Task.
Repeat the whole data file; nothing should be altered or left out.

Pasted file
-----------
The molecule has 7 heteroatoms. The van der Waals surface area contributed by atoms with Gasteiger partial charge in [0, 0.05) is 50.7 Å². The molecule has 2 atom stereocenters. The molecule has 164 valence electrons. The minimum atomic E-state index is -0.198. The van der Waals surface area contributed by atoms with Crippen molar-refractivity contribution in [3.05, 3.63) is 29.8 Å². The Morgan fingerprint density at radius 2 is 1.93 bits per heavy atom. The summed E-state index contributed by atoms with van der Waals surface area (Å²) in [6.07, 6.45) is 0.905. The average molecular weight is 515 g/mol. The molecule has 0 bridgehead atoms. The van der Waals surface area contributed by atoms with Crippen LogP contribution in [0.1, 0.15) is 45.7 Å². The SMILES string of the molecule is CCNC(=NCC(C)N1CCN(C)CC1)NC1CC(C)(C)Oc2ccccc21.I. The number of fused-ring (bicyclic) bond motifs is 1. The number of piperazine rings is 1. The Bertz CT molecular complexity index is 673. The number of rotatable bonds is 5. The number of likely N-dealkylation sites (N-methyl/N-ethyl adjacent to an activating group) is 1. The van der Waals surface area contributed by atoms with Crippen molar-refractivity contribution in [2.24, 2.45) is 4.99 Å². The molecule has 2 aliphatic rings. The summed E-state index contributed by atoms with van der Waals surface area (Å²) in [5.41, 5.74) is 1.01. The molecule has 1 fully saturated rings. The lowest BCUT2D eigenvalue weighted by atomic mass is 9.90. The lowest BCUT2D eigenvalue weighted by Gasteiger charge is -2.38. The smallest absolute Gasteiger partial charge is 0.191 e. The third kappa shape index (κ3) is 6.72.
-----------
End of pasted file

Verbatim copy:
The molecule has 7 heteroatoms. The van der Waals surface area contributed by atoms with Gasteiger partial charge in [0, 0.05) is 50.7 Å². The molecule has 2 atom stereocenters. The molecule has 164 valence electrons. The minimum atomic E-state index is -0.198. The van der Waals surface area contributed by atoms with Crippen molar-refractivity contribution in [3.05, 3.63) is 29.8 Å². The Morgan fingerprint density at radius 2 is 1.93 bits per heavy atom. The summed E-state index contributed by atoms with van der Waals surface area (Å²) in [6.07, 6.45) is 0.905. The average molecular weight is 515 g/mol. The molecule has 0 bridgehead atoms. The van der Waals surface area contributed by atoms with Crippen LogP contribution in [0.1, 0.15) is 45.7 Å². The SMILES string of the molecule is CCNC(=NCC(C)N1CCN(C)CC1)NC1CC(C)(C)Oc2ccccc21.I. The number of fused-ring (bicyclic) bond motifs is 1. The number of piperazine rings is 1. The Bertz CT molecular complexity index is 673. The number of rotatable bonds is 5. The number of likely N-dealkylation sites (N-methyl/N-ethyl adjacent to an activating group) is 1. The van der Waals surface area contributed by atoms with Crippen molar-refractivity contribution in [2.24, 2.45) is 4.99 Å². The molecule has 2 aliphatic rings. The summed E-state index contributed by atoms with van der Waals surface area (Å²) in [5.41, 5.74) is 1.01. The molecule has 1 fully saturated rings. The lowest BCUT2D eigenvalue weighted by atomic mass is 9.90. The lowest BCUT2D eigenvalue weighted by Gasteiger charge is -2.38. The smallest absolute Gasteiger partial charge is 0.191 e. The third kappa shape index (κ3) is 6.72.